NY Times columnist Thomas L. Friedman recounts his chance encounter with Ayatollah Khomeini's grandson at a dinner in Iraq.
As we sat down for a meal of Iraqi fish and flat bread, he introduced me to a small, black-turbaned cleric who was staying as his houseguest.Now, something like this just before a quiet dinner would spoil my appetite. But that's just me! ;-)
"Mr. Friedman, this is Sayyid Hussein Khomeini" — the grandson of Ayatollah Ruhollah Khomeini, the founder of Iran's Islamic revolution.
In any case, Sayyid Hussein Khomeini isn't in the same mould as his grandfather. He may have Ayatollah Khomeini's fiery eyes and steely determination (Friedman's description), but he is as liberal a Muslim as you'll get in the Arab world.
The 46-year-old Mr. Khomeini said he's currently advocating a national referendum in Iran to revoke the absolute religious and political powers that have been grabbed by Iran's clergy. But in other interviews here, he was quoted as saying that Iran's hard-line clerical rulers were "the world's worst dictatorship," who have been exploiting his grandfather's name and the name of Islam "to continue their tyrannical rule."Now, doesn't that come as a breath of fresh air from the mouth of a Muslim cleric (and I'm not referring to the breath, which would not have been smelling anything like fresh air after a hearty meal consisting of Iraqi fish).
This dinner was being enjoyed at the house of another Shiite cleric by the name of Sayyid Iyad Jamaleddine, who like the young Khomeini is a liberal Muslim. His views on religion and state are particularly heartening
"We want a secular constitution. That is the most important point. If we write a secular constitution and separate religion from state, that would be the end of despotism and it would liberate religion as well as the human being. . . . The Islamic religion has been hijacked for 14 centuries by the hands of the state. The state dominated religion, not the other way around. It used religion for its own ends. Tyrants ruled this nation for 14 centuries and they covered their tyranny with the cloak of religion. . . . When I called for secularism in Nasiriya (in the first postwar gathering of Iraqi leaders), they started saying things against me. But last week I had some calls from Qum, thanking me for presenting this thesis and saying, `We understand what you are calling for, but we cannot say so publicly.'Now only if someone explained that to our politicians... and the so-called guardians of secularism in India (I'm referring to the the separation of the religion and the state), though I know that will never happen!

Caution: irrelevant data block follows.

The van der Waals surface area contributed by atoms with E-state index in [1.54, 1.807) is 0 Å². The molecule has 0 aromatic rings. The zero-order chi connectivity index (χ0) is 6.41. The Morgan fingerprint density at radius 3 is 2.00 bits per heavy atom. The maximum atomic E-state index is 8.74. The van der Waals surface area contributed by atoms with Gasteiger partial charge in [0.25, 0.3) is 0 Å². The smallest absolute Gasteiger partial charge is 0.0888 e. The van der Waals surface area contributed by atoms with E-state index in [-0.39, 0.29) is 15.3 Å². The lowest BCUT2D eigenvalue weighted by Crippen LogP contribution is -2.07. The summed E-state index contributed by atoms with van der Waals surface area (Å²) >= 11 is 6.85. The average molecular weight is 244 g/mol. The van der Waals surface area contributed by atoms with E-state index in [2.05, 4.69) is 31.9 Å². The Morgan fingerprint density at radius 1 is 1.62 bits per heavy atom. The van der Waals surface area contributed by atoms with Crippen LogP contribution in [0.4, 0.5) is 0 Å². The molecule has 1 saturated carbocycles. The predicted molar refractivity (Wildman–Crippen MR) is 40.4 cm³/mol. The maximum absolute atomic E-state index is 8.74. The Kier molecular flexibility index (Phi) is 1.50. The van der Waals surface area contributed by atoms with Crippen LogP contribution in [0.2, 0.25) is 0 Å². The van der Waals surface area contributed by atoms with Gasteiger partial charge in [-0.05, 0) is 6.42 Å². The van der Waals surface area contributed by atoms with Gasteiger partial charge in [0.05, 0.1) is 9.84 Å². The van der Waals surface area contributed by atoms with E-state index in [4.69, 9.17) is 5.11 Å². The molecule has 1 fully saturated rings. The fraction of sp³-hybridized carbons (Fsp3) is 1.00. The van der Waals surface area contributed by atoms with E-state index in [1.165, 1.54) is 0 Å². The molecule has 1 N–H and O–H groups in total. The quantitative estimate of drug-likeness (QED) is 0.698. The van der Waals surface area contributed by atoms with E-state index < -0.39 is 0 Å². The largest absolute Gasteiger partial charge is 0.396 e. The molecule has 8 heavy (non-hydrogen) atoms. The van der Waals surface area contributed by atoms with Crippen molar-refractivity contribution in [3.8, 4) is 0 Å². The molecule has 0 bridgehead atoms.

"Secularism is not blasphemy. I am a Muslim. I am devoted to my religion. I want to get it back from the state and that is why I want a secular state. . . . When young people come to religion, not because the state orders them to but because they feel it themselves in their hearts, it actually increases religious devotion. . . . The problem of the Middle East cannot be solved unless all the states in the area become secular. . . . I call for opening the door for Ijtihad [reinterpretation of the Koran in light of changing circumstances]. The Koran is a book to be interpreted [by] each age. Each epoch should not be tied to interpretations from 1,000 years ago. We should be open to interpretations based on new and changing times."
Seriously though, now that Iraq has been sorted out... and the rebuilding underway, US should give some serious thought to using people like these clerics to promote change and real democracy in Iran... rather than using force or coercion. A religious revolution is needed... from within.
The reason why I say this is that we've seen in Iraq that all it takes is to lop off the top layer of leadership. Wrecking the whole structure of the establishment does not help... in fact it backfires. People have a natural affinity for democracy. So, once the top layer of the leadership is dislodged, either by the use of external force like the one in Iraq or by the way of popular uprising initiated by people with progressive ideals like the two Sayyids, the winds of change start blowing. The good thing about a popular uprising is that the question of an alternative governing body is as good as solved. While this is over-simplifying things, I think this is the way to go in Iran.
Are Khomeini, Jamaleddine and GW Bush game for this?
[link requires free NYTimes registration]